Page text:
It's mutt-ugly, but big, bad UConn prevails

Butler shot only 18.8 percent from the field in the national championship game. (Chris Steppig/AP)

HOUSTON - It was a game for the record book but not the video library, as Connecticut won the national basketball championship Monday night with a nearly unwatchable 53-41 victory over Butler.

At least the ending wasn't as painfully close for the losers as was last year's attempt at the title for the mid-major Bulldogs. It wasn't one missed shot that cost them the championship, but a raft of them. Butler scored just 19 points in the second half and went more than seven minutes between field goals as UConn took control of the game for good.

What the evening at Reliant Stadium before a crowd of 70,376 lacked in artfulness, it made up in intensity, as these games tend to do, but that was a lot to make up for. The combined 41 points scored by the teams in the first half were the fewest in a championship game since 1946, back when it was hard to control the ball because the laces kept getting in the way.

But they don't award national championships on style points. They award them on scoring more points than the other guys, even if that isn't very many. Give the Huskies that much, and give them the trophy.

Connecticut's victory, and its third championship with Jim Calhoun as head coach, might not have totally erased the stigma on a program that played all season under the threat of NCAA sanctions, but it didn't hurt. Calhoun still will be suspended for the first three games of the 2011-12 Big East season because of recruiting violations. Those transgressions, and UConn's role in the title game as the big bad guy paired up against whistle-clean little Butler, didn't seem to dampen the celebration.

One thing the win certainly accomplished was some satisfaction for the Big East conference. The league placed 11 of its 16 teams in the NCAA field, but only two - Connecticut and Marquette - survived until the second weekend. A washout in the Final Four for UConn, which nearly happened in a narrow semifinal against Kentucky, would have added volume to the chorus that believes the conference was overrated this season. A national championship tends to change that kind of thinking.

"I heard some comments about our league," Calhoun said after the game, "and let me tell you, what we went through in the Big East helped us figure out what to do tonight when we couldn't make shots in the first half."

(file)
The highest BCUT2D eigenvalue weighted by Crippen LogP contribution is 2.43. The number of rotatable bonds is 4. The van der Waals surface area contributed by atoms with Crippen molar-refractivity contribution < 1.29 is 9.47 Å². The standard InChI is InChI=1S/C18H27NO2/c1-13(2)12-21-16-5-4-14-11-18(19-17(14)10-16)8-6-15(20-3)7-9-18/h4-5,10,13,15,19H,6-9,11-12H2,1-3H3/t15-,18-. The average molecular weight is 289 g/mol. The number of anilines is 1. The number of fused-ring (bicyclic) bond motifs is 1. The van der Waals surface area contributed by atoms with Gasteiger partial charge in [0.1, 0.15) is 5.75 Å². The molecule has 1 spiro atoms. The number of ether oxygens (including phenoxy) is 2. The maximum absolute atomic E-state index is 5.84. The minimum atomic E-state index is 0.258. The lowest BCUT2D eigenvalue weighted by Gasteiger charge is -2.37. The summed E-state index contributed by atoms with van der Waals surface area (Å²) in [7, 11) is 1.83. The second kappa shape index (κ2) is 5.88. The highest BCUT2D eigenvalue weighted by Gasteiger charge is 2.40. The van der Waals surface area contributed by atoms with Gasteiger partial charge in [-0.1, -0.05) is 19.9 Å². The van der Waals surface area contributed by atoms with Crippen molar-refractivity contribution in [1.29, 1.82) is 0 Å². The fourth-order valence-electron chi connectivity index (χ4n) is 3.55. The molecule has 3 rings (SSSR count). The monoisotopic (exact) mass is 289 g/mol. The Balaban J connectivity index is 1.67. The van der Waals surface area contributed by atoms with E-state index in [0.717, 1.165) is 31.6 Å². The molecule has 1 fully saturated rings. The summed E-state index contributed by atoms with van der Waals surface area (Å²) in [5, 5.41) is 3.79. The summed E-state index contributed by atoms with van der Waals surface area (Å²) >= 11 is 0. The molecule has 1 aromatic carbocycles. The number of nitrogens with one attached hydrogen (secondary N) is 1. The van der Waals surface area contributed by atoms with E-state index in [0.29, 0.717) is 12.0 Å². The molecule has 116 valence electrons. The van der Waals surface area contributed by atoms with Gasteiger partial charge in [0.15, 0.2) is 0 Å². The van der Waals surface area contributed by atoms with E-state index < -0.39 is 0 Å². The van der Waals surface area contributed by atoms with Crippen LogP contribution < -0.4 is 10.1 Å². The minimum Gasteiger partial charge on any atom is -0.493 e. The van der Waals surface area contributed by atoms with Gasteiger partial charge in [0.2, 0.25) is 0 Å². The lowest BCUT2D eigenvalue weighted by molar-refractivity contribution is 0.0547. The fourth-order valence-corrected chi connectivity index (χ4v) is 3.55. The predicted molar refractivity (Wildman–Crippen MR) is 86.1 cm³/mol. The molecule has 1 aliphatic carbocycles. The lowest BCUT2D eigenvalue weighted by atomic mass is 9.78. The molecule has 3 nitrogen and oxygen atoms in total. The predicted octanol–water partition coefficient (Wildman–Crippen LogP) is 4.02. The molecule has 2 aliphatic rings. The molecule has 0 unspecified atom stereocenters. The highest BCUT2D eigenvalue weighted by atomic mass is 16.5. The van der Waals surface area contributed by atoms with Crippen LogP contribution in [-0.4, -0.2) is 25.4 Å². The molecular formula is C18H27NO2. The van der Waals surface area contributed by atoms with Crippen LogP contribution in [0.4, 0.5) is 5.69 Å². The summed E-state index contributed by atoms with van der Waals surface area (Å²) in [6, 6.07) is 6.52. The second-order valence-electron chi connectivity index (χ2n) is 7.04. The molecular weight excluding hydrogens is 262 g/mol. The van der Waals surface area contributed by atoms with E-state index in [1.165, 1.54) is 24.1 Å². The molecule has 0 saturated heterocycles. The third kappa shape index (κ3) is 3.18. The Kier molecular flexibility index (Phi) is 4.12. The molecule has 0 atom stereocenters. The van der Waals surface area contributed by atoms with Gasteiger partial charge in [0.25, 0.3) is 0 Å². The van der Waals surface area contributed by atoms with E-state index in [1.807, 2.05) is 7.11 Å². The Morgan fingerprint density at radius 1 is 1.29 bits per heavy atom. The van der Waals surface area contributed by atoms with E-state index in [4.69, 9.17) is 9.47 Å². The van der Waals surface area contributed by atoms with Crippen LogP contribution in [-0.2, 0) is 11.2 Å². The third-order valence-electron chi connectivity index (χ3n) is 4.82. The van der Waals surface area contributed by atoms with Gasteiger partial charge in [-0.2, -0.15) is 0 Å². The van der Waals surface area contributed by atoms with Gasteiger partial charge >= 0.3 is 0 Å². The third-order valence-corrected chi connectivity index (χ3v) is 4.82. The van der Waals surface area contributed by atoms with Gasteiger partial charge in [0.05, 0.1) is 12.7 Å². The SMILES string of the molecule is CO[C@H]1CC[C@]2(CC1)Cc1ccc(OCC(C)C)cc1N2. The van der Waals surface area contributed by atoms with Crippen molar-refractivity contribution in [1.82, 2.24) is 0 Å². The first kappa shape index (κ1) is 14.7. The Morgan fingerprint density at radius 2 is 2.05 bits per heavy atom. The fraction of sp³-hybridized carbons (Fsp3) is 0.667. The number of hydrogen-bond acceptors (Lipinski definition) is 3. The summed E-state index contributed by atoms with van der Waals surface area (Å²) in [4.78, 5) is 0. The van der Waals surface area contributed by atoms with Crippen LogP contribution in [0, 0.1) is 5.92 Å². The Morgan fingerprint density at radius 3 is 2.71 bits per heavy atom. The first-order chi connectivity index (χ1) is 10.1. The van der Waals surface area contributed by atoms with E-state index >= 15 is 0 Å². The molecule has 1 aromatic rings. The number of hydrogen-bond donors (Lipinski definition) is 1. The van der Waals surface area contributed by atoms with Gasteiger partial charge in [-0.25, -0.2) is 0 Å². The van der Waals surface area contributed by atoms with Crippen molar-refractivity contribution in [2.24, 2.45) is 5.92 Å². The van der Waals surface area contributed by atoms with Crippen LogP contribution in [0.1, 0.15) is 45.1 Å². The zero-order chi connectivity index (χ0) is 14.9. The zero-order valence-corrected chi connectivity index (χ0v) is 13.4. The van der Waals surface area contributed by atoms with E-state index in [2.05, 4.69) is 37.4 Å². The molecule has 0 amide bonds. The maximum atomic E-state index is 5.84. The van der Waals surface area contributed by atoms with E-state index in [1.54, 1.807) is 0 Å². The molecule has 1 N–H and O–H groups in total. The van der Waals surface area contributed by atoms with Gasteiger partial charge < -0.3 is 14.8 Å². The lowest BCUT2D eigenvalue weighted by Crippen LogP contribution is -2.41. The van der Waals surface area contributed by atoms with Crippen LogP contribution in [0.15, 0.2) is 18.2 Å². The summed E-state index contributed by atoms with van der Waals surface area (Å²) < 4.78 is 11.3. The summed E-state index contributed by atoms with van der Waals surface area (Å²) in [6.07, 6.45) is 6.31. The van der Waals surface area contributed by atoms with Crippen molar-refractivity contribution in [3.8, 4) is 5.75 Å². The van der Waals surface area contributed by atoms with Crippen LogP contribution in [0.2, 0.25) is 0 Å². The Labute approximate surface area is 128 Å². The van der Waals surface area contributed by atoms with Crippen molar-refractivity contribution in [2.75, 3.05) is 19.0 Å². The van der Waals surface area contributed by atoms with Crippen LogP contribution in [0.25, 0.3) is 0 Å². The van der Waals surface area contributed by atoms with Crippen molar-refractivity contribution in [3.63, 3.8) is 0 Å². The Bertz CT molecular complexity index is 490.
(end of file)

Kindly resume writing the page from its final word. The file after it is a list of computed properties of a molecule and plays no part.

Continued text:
The next obvious question is whether the 68-year-old Calhoun will seize this as an opportune moment to slip into retirement. It is a question Calhoun has dodged for the most part, but he says his desire to coach basketball has not seriously waned.

"You never make a decision like that at a moment like this," Calhoun said. "But I can say that as long as I feel I can give them everything I have, I'm going to keep coaching as long as humanly possible."

Calhoun's insistence that the Huskies be better is what kept them going when they lost four of their last five regular-season games and faced a daunting task in the Big East tournament. UConn won five games in five nights, closing out that run with wins over three of the top four seeds in the league - Pittsburgh, Syracuse and Louisville.

That run made it possible for the Huskies to be rewarded with a No. 3 seed in the NCAA tournament and now, six wins later, with the biggest reward of them all.

"My assistants kept telling me, 'We're this close,' and I think we finally closed that gap somewhere in the Big East tournament," Calhoun said.

The gap between UConn and Butler took a while to become apparent, but it eventually did. In the first half, if you believed the popular story line leading up to the game, there was, indeed, the good, the bad, and the ugly. The good was little Butler, representing all the little guys in college basketball. The bad was Connecticut, which barely avoided those NCAA sanctions that might have kept it out of this tournament in the first place. And the ugly? Well, that was the game itself.

Maybe the two teams were tight. Maybe there was some great defense being played out there. That isn't what it looked like. Whether in November in a half-filled gym or in April in a sold-out football stadium, bad basketball looks about the same.

"They did have a lot to do with it," Butler coach Brad Stevens said of his team's abysmal 18.8 percent shooting. "They guard so well that when you do finally get some open shots, you don't feel comfortable." 

Connecticut came back from a three-point deficit at the half to take control midway through the second half as Butler went cold and didn't make shots for the longest time. When the score got to 46-28 with just over five minutes to play, it was over except for the scorekeeping and the sweeping up of the stadium after all the confetti fell.

Connecticut might still be bad, but the Huskies are national champions. Butler might still be good, but the Bulldogs weren't on Monday night. 

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